$745 million to go toward rail projects
NEW YORK (AP) -- The federal Department of Transportation is putting $745 million toward rail projects that will allow trains to travel up to 160 mph in some sections of the Northeast Corridor and construction that will allow Amtrak trains to avoid a congested rail junction in Queens.
Transportation Secretary Ray LaHood announced the funding Monday. About $450 million will be used to upgrade electrical systems and tracks between Trenton, N.J., and New York City. The upgrade means Acela Express trains will be able to get up to a top speed of 160 mph between Trenton and New Brunswick, N.J.
About $295 million will be used to construct a flyover at the Harold Interlocking rail junction in Queens. It will separate Amtrak from Long Island Rail Road and Metro-North commuter trains, easing congestion.
Red-light cameras generate $53 million
NEW YORK (AP) -- New York City's cameras that catch motorists who run red lights have generated nearly $53 million in fines last year.
According to the Daily News, Department of Transportation records show that more than 1 million summonses were issued in 2010 to unsuspecting drivers.
The $50 tickets and a photo that clearly shows the license plate and the car crossing the intersection are mailed to the registered owner of the vehicle.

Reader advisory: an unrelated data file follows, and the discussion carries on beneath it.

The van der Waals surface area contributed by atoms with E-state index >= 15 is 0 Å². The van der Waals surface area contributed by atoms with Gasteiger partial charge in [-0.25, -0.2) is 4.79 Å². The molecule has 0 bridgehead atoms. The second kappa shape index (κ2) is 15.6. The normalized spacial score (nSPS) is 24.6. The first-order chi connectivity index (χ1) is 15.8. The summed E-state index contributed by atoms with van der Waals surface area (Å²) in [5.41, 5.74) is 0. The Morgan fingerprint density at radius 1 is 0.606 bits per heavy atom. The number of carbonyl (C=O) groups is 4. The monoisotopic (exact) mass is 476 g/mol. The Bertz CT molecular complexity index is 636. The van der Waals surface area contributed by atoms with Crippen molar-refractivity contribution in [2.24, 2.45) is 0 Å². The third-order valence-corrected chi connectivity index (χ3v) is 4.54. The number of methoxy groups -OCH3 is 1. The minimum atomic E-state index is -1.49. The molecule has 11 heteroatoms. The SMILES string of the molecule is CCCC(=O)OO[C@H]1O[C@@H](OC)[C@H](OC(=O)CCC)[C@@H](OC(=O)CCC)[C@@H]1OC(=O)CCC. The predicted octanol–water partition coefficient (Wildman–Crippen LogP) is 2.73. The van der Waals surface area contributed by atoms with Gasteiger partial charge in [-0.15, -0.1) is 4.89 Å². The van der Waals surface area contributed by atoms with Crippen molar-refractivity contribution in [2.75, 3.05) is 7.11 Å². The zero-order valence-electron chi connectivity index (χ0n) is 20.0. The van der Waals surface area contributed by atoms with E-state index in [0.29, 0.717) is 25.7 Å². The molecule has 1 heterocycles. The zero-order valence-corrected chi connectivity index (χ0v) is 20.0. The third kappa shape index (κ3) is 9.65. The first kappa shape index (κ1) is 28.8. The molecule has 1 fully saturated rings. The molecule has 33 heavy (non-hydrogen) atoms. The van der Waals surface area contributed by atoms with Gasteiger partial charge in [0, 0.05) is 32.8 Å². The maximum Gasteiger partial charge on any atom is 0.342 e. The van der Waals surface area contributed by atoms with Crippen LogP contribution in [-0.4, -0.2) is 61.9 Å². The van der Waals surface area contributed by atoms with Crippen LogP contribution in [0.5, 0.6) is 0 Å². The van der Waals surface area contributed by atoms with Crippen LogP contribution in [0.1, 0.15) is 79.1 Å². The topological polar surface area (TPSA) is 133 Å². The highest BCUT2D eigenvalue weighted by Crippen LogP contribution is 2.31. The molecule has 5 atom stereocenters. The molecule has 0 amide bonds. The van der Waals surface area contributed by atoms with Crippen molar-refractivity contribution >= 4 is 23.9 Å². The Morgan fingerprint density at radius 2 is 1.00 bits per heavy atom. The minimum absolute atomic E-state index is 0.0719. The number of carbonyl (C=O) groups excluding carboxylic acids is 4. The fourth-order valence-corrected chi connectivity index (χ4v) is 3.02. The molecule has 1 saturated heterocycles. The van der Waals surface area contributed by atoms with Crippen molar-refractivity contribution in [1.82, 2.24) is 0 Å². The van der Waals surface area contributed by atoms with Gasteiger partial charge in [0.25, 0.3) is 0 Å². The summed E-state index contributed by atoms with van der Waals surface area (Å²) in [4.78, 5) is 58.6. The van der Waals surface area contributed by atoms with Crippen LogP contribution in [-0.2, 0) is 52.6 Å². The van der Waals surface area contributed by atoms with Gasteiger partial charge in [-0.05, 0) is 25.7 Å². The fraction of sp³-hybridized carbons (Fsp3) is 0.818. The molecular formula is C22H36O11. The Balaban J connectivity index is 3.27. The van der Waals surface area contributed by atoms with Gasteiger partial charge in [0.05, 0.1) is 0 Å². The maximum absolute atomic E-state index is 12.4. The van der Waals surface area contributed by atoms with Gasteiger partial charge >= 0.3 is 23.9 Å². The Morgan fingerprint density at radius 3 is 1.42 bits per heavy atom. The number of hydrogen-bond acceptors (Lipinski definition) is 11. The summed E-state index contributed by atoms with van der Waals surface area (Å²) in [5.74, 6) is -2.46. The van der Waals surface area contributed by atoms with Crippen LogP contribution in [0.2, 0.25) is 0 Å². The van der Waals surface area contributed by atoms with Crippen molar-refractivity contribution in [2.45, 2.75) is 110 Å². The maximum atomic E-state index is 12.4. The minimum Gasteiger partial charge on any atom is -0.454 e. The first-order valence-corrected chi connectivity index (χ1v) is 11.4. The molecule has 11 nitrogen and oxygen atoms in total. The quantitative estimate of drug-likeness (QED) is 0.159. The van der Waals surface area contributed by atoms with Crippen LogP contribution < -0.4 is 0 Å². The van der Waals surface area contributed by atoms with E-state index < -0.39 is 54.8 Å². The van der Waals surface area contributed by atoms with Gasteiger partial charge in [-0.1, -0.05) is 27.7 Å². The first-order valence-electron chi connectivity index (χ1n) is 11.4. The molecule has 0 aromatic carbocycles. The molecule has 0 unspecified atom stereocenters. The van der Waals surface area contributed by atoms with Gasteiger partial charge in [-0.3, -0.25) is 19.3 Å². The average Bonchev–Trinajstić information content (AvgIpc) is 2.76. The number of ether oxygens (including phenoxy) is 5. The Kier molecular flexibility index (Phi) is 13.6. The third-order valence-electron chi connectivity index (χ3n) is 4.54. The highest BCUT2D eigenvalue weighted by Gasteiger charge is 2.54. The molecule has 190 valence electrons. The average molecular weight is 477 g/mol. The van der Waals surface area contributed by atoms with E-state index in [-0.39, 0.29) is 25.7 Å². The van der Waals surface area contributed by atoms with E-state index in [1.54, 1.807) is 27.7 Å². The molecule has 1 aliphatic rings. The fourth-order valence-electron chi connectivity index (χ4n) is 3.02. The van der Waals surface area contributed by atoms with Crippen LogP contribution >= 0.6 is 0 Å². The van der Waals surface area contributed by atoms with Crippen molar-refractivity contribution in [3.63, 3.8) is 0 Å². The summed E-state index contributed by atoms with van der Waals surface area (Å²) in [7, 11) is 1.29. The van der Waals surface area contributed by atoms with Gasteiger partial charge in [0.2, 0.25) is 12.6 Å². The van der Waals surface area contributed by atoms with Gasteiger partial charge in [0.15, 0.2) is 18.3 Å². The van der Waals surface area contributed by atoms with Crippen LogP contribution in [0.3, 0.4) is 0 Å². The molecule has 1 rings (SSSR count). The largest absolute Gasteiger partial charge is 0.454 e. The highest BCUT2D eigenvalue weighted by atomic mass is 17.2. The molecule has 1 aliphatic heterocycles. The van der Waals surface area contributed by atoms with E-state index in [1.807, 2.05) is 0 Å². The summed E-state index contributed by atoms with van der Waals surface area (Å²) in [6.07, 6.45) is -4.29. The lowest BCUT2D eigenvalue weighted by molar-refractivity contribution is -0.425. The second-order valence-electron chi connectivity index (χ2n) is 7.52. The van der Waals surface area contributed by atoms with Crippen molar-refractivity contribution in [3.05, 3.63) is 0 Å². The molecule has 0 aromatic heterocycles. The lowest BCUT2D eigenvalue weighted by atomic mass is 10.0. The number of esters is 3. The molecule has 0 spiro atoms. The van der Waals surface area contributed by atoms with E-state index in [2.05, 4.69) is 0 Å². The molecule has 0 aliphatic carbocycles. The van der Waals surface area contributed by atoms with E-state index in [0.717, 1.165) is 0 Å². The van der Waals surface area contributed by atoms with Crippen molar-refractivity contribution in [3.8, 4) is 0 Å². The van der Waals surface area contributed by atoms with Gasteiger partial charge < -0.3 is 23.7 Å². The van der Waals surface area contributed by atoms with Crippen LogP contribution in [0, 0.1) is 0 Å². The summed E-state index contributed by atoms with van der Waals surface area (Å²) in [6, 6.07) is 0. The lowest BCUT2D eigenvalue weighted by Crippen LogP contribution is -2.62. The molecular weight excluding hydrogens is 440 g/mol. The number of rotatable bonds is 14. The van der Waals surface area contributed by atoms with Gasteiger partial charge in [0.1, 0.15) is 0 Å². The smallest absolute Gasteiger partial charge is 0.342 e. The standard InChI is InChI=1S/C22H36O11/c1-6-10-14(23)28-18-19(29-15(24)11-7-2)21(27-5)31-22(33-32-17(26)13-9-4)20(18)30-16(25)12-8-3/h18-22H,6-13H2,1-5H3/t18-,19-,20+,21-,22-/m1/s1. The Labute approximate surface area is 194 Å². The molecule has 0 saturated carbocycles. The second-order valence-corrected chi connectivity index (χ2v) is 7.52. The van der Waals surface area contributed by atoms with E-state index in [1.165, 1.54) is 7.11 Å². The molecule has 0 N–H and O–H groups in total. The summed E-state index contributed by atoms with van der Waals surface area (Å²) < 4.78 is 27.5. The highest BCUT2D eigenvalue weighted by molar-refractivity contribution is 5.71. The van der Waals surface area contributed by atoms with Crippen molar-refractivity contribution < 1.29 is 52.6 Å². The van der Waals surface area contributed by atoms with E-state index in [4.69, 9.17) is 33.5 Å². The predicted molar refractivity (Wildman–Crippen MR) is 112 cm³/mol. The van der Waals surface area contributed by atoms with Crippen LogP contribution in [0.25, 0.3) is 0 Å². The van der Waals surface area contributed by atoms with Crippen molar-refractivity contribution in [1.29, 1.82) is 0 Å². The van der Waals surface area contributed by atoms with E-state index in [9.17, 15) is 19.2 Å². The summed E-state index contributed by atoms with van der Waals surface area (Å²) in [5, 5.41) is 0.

Red-light cameras were first installed in New York City in 2007. The city currently has 150 cameras citywide.
Pataki may be looking to run for president
ALBANY (AP) -- Former New York Gov. George E. Pataki is taking a harder look at running for president, saying Democratic President Obama is faltering, and the Republican field is thinning. Spokesman David Catalfamo said Monday that several factors are in play as Pataki, 66, again considers a White House run.
Among them are what Pataki considers Obama's lack of a serious plan to deal with the nation's debt, and the Republican's own moderate views, including the support of abortion rights, that could attract independent voters in the important New Hampshire primary.
The three-term governor has been in private law practice since 2006 and would need to ramp up fundraising fast. His state account is dormant, with about $200, and his federal campaign account reports just $3,500.